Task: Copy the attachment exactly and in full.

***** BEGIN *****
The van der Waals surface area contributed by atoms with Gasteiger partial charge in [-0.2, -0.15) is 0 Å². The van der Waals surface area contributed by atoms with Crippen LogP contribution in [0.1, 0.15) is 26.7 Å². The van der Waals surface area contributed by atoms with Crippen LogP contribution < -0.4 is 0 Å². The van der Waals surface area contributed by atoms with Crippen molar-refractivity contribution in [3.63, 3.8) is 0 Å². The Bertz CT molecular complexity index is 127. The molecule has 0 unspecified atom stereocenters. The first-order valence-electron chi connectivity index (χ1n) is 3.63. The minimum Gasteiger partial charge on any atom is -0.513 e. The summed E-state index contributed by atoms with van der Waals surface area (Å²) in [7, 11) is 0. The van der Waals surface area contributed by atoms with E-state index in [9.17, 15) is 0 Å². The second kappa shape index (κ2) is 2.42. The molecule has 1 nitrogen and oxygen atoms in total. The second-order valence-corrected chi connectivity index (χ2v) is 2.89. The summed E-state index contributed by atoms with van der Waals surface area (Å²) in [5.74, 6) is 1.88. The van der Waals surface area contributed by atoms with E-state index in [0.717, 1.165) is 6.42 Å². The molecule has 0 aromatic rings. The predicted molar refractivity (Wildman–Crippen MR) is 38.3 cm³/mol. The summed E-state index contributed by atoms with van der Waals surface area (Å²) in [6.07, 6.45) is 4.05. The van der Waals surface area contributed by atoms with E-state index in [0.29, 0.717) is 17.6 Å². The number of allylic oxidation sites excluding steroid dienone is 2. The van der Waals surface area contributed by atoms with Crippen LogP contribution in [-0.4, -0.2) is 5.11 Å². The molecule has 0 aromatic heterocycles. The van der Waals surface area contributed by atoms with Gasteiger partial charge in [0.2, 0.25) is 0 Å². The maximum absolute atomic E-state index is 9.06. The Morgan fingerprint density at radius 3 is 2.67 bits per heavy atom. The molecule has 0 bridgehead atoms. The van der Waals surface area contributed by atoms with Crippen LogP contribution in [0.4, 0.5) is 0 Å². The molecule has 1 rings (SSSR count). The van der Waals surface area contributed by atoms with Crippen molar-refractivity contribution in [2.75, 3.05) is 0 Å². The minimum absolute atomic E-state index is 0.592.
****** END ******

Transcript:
The van der Waals surface area contributed by atoms with Gasteiger partial charge in [-0.2, -0.15) is 0 Å². The van der Waals surface area contributed by atoms with Crippen LogP contribution in [0.1, 0.15) is 26.7 Å². The van der Waals surface area contributed by atoms with Crippen LogP contribution < -0.4 is 0 Å². The van der Waals surface area contributed by atoms with Crippen molar-refractivity contribution in [3.63, 3.8) is 0 Å². The Bertz CT molecular complexity index is 127. The molecule has 0 unspecified atom stereocenters. The first-order valence-electron chi connectivity index (χ1n) is 3.63. The minimum Gasteiger partial charge on any atom is -0.513 e. The summed E-state index contributed by atoms with van der Waals surface area (Å²) in [7, 11) is 0. The van der Waals surface area contributed by atoms with E-state index in [9.17, 15) is 0 Å². The second kappa shape index (κ2) is 2.42. The molecule has 1 nitrogen and oxygen atoms in total. The second-order valence-corrected chi connectivity index (χ2v) is 2.89. The summed E-state index contributed by atoms with van der Waals surface area (Å²) in [5.74, 6) is 1.88. The van der Waals surface area contributed by atoms with E-state index in [0.717, 1.165) is 6.42 Å². The molecule has 0 aromatic rings. The predicted molar refractivity (Wildman–Crippen MR) is 38.3 cm³/mol. The summed E-state index contributed by atoms with van der Waals surface area (Å²) in [6.07, 6.45) is 4.05. The van der Waals surface area contributed by atoms with E-state index in [0.29, 0.717) is 17.6 Å². The number of allylic oxidation sites excluding steroid dienone is 2. The van der Waals surface area contributed by atoms with Crippen LogP contribution in [-0.4, -0.2) is 5.11 Å². The molecule has 0 aromatic heterocycles. The van der Waals surface area contributed by atoms with Gasteiger partial charge in [0.2, 0.25) is 0 Å². The maximum absolute atomic E-state index is 9.06. The Morgan fingerprint density at radius 3 is 2.67 bits per heavy atom. The molecule has 0 bridgehead atoms. The van der Waals surface area contributed by atoms with Crippen LogP contribution in [0.4, 0.5) is 0 Å². The molecule has 1 rings (SSSR count). The van der Waals surface area contributed by atoms with Crippen molar-refractivity contribution in [2.75, 3.05) is 0 Å². The minimum absolute atomic E-state index is 0.592.